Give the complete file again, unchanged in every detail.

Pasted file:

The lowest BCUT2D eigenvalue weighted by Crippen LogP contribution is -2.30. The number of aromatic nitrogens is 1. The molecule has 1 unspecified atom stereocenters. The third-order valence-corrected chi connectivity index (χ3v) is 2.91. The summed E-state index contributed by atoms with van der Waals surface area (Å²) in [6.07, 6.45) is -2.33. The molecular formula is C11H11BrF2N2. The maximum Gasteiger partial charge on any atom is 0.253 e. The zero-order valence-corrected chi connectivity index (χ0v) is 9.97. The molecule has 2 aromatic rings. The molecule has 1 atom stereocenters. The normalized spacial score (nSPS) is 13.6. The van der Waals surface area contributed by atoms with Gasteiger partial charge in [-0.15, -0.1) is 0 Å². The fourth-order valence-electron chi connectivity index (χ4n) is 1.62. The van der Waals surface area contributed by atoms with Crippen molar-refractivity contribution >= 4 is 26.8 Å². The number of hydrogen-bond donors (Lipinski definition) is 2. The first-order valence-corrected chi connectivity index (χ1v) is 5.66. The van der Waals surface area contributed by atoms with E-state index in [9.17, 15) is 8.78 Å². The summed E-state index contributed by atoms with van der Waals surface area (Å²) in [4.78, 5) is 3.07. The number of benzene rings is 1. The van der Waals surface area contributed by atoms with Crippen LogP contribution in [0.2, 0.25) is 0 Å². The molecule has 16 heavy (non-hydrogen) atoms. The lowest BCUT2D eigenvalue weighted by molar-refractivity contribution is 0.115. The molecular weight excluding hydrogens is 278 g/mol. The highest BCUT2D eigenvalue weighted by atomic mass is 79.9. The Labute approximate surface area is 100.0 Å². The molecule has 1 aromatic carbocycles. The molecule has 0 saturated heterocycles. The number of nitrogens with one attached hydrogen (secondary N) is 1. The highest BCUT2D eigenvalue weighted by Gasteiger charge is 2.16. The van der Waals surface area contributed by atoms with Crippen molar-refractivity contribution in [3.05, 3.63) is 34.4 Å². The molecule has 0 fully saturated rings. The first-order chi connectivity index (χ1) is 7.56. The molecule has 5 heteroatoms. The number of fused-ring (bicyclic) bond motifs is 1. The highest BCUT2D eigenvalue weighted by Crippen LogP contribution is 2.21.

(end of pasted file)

The lowest BCUT2D eigenvalue weighted by Crippen LogP contribution is -2.30. The number of aromatic nitrogens is 1. The molecule has 1 unspecified atom stereocenters. The third-order valence-corrected chi connectivity index (χ3v) is 2.91. The summed E-state index contributed by atoms with van der Waals surface area (Å²) in [6.07, 6.45) is -2.33. The molecular formula is C11H11BrF2N2. The maximum Gasteiger partial charge on any atom is 0.253 e. The zero-order valence-corrected chi connectivity index (χ0v) is 9.97. The molecule has 2 aromatic rings. The molecule has 1 atom stereocenters. The normalized spacial score (nSPS) is 13.6. The van der Waals surface area contributed by atoms with Gasteiger partial charge in [-0.15, -0.1) is 0 Å². The fourth-order valence-electron chi connectivity index (χ4n) is 1.62. The van der Waals surface area contributed by atoms with Crippen molar-refractivity contribution >= 4 is 26.8 Å². The number of hydrogen-bond donors (Lipinski definition) is 2. The first-order valence-corrected chi connectivity index (χ1v) is 5.66. The van der Waals surface area contributed by atoms with E-state index in [9.17, 15) is 8.78 Å². The summed E-state index contributed by atoms with van der Waals surface area (Å²) in [4.78, 5) is 3.07. The number of benzene rings is 1. The van der Waals surface area contributed by atoms with Crippen LogP contribution in [0.2, 0.25) is 0 Å². The molecule has 16 heavy (non-hydrogen) atoms. The lowest BCUT2D eigenvalue weighted by molar-refractivity contribution is 0.115. The molecular weight excluding hydrogens is 278 g/mol. The highest BCUT2D eigenvalue weighted by atomic mass is 79.9. The Labute approximate surface area is 100.0 Å². The molecule has 1 aromatic carbocycles. The molecule has 0 saturated heterocycles. The number of nitrogens with one attached hydrogen (secondary N) is 1. The highest BCUT2D eigenvalue weighted by Gasteiger charge is 2.16. The van der Waals surface area contributed by atoms with Crippen molar-refractivity contribution in [3.05, 3.63) is 34.4 Å². The molecule has 0 fully saturated rings. The first-order chi connectivity index (χ1) is 7.56. The molecule has 5 heteroatoms. The number of fused-ring (bicyclic) bond motifs is 1. The highest BCUT2D eigenvalue weighted by Crippen LogP contribution is 2.21.